Identify and optimize the boundaries. On this particular site, the house can be rebuilt on the existing foundation without triggering a list of special environmental and critical areas permits. This code provision even allows a higher proposed structure (3 stories) than the original house (2 stories), so long as the new structure does not extend past the existing foundation line. Learning the intricacies of the code provisions, playing by the rules, and optimizing the possibilities within these boundaries keeps the project out of lengthy and expensive additional reviews. The reductionist strategy mentioned above not only applies to the architecture, but to the permit process itself.


Maximize the assets of the property. Rebuilding the framing on the existing foundation and adding another story creates tremendous value for the residence and lifestyle within. The upper story organizes the bedrooms appropriate to the views, with the master suite positioned for western views to Lake Washington, Olympic Mountains and sunsets while the master bath captures views of the sunrise over the Cascade Mountain range during a morning shower. Kids’ rooms and the guest suite also offer unimpeded views west.


Keep it structurally simple. We can’t emphasize this point enough. As jurisdictional requirements continue to escalate, we are constantly surprised at the heavy-handed design of structural systems, even for residences. The result of these mounting permit requirements means a more complicated structural system, a more expensive framing package, and higher costs for structural engineering services. We kept the structure of this house simple to the point of being dumb. All windows sit lower than the ceiling level so that drop beams may be used at any header location, allowing standard-sized beams to be used everywhere, with plenty of room around the framing to fit them in. The window wall facing west is stick-framed with plenty of lumber for window flange attachment. The roof and floor joist runs are separated into two bays supported by shear walls and post & beams. No dramatic cantilevers, no steel moment frames, no complexity.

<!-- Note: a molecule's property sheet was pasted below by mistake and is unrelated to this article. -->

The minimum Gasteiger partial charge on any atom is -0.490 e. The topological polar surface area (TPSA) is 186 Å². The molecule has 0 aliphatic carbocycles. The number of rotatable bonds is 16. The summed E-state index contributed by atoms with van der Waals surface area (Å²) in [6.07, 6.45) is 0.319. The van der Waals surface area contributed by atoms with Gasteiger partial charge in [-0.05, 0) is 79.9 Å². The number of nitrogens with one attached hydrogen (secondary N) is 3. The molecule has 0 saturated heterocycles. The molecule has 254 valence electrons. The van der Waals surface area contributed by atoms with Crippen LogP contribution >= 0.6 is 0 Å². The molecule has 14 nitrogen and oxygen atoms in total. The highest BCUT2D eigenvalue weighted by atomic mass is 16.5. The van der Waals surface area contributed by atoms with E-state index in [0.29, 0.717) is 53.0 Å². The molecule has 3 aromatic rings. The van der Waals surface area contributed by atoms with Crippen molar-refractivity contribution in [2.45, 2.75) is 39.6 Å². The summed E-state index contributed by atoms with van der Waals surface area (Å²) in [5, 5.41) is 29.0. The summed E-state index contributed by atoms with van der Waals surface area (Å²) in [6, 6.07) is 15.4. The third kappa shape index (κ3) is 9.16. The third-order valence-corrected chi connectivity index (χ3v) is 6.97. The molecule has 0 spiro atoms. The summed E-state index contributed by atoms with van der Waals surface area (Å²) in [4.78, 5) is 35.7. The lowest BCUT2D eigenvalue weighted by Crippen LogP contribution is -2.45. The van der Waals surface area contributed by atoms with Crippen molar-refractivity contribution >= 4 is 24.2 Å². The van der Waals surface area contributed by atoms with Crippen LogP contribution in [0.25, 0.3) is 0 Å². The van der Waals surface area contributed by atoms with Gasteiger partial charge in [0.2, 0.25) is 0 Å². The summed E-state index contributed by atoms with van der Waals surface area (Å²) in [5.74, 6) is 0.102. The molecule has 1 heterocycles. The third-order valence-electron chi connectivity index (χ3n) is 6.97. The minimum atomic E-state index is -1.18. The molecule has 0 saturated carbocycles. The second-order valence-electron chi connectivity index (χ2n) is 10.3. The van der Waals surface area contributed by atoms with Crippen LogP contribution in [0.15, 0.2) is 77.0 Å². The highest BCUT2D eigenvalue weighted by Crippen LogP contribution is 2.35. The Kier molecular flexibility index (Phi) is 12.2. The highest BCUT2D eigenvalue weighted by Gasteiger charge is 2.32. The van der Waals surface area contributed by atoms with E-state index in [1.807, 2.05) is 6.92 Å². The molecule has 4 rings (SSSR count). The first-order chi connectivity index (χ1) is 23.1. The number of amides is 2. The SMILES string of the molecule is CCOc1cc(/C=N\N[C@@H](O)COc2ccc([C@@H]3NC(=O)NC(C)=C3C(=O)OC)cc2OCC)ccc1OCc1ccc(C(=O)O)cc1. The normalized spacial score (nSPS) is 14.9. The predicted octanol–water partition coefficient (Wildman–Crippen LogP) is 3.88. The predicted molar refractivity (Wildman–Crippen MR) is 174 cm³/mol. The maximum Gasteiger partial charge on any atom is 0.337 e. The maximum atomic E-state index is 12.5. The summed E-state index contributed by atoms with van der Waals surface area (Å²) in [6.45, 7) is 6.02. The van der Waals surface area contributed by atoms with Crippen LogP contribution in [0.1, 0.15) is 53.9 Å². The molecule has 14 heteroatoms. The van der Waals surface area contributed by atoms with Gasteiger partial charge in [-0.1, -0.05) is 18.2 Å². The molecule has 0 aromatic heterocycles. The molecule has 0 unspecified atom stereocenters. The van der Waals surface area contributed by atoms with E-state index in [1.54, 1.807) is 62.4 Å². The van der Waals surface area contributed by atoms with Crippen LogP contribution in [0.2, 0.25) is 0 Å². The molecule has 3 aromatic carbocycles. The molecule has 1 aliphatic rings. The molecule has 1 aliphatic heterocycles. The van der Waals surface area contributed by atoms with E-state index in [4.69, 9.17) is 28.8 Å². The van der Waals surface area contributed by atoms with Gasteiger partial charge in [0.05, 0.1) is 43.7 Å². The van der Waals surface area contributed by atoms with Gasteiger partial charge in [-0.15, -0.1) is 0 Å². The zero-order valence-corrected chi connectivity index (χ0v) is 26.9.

Harmonize the interior with the exterior. Perhaps the most important factor regarding the home’s aesthetics, the envelope was married to the interior function early on in the design process. The design team and owners decided that, for a residence advocating modern harmony, the two should be intertwined. Interior functions are strategically placed so that items like windows and doors translate intentionally to the elevations. Windows, doors and openings carefully align with each other at the skin without compromising the floor plan. Think of it as a simple grid that wraps around the house that any openings in the envelope must obey. This strategy has been challenging as the exterior elevations sometimes guide the interior design moves and plan changes pull more threads than usual, but the method has created an honest expression of what the house is doing.